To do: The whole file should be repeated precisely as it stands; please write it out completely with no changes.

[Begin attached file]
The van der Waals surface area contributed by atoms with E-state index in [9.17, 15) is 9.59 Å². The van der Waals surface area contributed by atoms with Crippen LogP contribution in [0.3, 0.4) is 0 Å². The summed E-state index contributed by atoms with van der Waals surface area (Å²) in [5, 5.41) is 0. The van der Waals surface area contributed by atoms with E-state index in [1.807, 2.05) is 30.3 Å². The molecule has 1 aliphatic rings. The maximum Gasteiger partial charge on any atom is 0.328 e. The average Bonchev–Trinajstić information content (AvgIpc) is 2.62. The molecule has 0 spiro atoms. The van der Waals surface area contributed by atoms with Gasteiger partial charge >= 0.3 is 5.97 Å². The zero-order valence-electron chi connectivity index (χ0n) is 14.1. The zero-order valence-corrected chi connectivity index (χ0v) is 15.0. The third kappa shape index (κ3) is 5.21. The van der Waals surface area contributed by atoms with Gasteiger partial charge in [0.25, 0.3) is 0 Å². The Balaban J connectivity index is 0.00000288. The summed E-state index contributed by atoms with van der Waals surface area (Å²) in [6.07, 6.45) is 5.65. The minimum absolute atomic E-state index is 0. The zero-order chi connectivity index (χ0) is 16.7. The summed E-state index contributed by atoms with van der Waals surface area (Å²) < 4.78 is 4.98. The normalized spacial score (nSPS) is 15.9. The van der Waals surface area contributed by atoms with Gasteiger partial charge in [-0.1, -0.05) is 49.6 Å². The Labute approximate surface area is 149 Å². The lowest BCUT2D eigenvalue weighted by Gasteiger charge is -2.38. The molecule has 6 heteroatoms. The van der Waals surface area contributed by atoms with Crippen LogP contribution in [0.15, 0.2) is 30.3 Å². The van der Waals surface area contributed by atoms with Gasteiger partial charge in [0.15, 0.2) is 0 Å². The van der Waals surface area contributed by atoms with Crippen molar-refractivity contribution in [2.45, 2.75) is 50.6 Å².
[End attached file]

The van der Waals surface area contributed by atoms with E-state index in [9.17, 15) is 9.59 Å². The van der Waals surface area contributed by atoms with Crippen LogP contribution in [0.3, 0.4) is 0 Å². The summed E-state index contributed by atoms with van der Waals surface area (Å²) in [5, 5.41) is 0. The van der Waals surface area contributed by atoms with E-state index in [1.807, 2.05) is 30.3 Å². The molecule has 1 aliphatic rings. The maximum Gasteiger partial charge on any atom is 0.328 e. The average Bonchev–Trinajstić information content (AvgIpc) is 2.62. The molecule has 0 spiro atoms. The van der Waals surface area contributed by atoms with Gasteiger partial charge >= 0.3 is 5.97 Å². The zero-order valence-electron chi connectivity index (χ0n) is 14.1. The zero-order valence-corrected chi connectivity index (χ0v) is 15.0. The third kappa shape index (κ3) is 5.21. The van der Waals surface area contributed by atoms with Gasteiger partial charge in [0.25, 0.3) is 0 Å². The Balaban J connectivity index is 0.00000288. The summed E-state index contributed by atoms with van der Waals surface area (Å²) in [6.07, 6.45) is 5.65. The minimum absolute atomic E-state index is 0. The zero-order chi connectivity index (χ0) is 16.7. The summed E-state index contributed by atoms with van der Waals surface area (Å²) < 4.78 is 4.98. The normalized spacial score (nSPS) is 15.9. The van der Waals surface area contributed by atoms with Gasteiger partial charge in [-0.1, -0.05) is 49.6 Å². The Labute approximate surface area is 149 Å². The lowest BCUT2D eigenvalue weighted by Gasteiger charge is -2.38. The molecule has 6 heteroatoms. The van der Waals surface area contributed by atoms with Crippen LogP contribution in [0.15, 0.2) is 30.3 Å². The van der Waals surface area contributed by atoms with Gasteiger partial charge in [0.15, 0.2) is 0 Å². The van der Waals surface area contributed by atoms with Crippen molar-refractivity contribution in [2.45, 2.75) is 50.6 Å².